(Continued from Part 2)
Createspace, a division of Amazon, turned out to be the salvation of my self-publishing career. As with all things Amazon, its print-on-demand site was extremely user-friendly, and the costs for publishing were more than affordable. Within a short time, I had published both Escaping Innocence: A Story of Awakening and As the Twig is Bent: A Matt Davis Mystery not only in regular print versions, but in large print editions as well. I was on my way—or so I thought. Wrong! Just as it had been when I sold life insurance back in 1973, the bulk of my sales were to friends and family, and we all know how fast that list runs out. I was going nowhere fast.
“Congratulations, Pops!” said my son-in-law, Brad, upon hearing that I had published my books in print. “Now, you need to publish them on Kindle.” In the context of today’s publishing scene, that would be about as innocuous a comment as one might hear any day of the week. But, in 2007 (or thereabout) it sounded as though Brad were speaking a foreign language. “What’s a Kindle?” I asked, totally clueless. “Oh, that’s simple,” he replied. “Kindle is a device . . . ” Over the next half hour, Brad explained the whole concept of Ebooks, and how it was the latest craze in publishing, and certainly the wave of the future. So, once again, back to the drawing board I went. My “Googling” knew no bounds, as I searched, and delved, and searched some more, in my quest to learn everything I could about this new form of publishing! Within a couple of days, I had signed up with KDP (another Amazon division), which I believe stood for Kindle Digital Platform; today it’s known as Kindle Direct Publishing. It was only a matter of time before I knew everything I needed to know about Kindle, and had published both of my books in the new medium. Along the way, I also discovered Smashwords, a kind of “wannabe” version of Kindle, only more of a distributor, and I published with them, too. (Eventually, there would be Nook, and more recently Draft2Digital, another Ebook distributor like Smashwords). Now the money should really start rolling in, I thought. Wrong again!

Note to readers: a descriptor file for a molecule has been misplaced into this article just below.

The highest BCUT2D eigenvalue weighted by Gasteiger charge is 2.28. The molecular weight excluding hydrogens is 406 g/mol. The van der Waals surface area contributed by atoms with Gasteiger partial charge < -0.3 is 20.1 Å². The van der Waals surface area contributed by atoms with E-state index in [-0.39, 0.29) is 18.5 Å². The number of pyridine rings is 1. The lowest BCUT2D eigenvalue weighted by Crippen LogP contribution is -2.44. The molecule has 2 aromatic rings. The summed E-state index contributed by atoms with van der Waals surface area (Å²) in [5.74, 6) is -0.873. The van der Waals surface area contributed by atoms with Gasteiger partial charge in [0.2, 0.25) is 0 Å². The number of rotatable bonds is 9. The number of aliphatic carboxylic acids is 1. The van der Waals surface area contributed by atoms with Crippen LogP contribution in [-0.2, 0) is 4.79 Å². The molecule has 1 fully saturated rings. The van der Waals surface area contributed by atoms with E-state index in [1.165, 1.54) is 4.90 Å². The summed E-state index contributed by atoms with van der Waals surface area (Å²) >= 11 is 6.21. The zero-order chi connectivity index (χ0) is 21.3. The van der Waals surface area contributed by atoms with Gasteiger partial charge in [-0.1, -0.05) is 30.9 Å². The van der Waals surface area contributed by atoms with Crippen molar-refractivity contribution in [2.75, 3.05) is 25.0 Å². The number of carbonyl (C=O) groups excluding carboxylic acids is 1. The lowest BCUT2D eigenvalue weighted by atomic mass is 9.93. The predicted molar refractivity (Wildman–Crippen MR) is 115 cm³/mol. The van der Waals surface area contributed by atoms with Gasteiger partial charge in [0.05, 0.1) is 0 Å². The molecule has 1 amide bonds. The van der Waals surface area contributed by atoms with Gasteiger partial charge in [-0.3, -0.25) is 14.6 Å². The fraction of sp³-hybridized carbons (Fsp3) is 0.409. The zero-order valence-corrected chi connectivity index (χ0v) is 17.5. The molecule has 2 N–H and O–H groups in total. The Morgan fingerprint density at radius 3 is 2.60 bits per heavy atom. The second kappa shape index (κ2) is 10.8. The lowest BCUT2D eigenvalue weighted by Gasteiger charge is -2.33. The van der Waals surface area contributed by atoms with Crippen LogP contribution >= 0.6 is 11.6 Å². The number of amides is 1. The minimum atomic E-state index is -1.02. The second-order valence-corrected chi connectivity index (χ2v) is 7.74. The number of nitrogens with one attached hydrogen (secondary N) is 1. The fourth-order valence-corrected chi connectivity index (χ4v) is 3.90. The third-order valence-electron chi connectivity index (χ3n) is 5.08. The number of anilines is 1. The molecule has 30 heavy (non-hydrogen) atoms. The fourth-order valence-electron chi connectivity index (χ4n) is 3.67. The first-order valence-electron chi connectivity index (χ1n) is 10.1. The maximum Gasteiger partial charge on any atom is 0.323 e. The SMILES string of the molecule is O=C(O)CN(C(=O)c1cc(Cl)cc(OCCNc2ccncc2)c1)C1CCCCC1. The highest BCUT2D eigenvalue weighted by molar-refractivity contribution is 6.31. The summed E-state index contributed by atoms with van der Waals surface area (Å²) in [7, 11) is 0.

Paperback sales were marginal at best, and Kindle sales, although greater in number, were languishing, too. Smashwords sales were virtually non-existent (owing mostly to a difficult interface and a limited promotional program; pretty much the same story with Nook). Soon, I grew despondent. All those hours spent writing, researching, and publishing had just been a waste of time—or so I thought. It was time for Brad to come to the rescue—again. “You’ve got to advertise,” he said. “Try sponsored search advertising.” Oh, boy! Here we go again, I thought. Another lengthy learning session followed. I became energized once more. The first such advertising resource I found was Yahoo Sponsored Search (it has since morphed into Microsoft Bing). Without going into too much detail, it was basically a pay-per-click method of getting out the word to potential readers. I made another major investment in time learning its ins and outs, and before long I had established my first advertising campaign—with a budget of $3 per day! Sales began to accelerate, and as they did, so did the size of my budget. Then came a similar program with Google. Within a couple of months, I was spending approximately $30 per day, or $1,000 per month! But it was worth it, because I was suddenly selling a lot of books—nearly a thousand a month (paperback and Kindle editions, combined). The royalties were rolling in. Within a short time, As the Twig is Bent: A Matt Davis Mystery had shot up to the charts (at its apogee, it actually reached the #24 best seller spot among mysteries in the Kindle online book store). Escaping Innocence: A Story of Awakening didn’t fare nearly as well, however, but I wasn’t concerned. I just figured its subject matter (coming of age in the 60s) wasn’t as popular as that of its cousin, “the mystery.”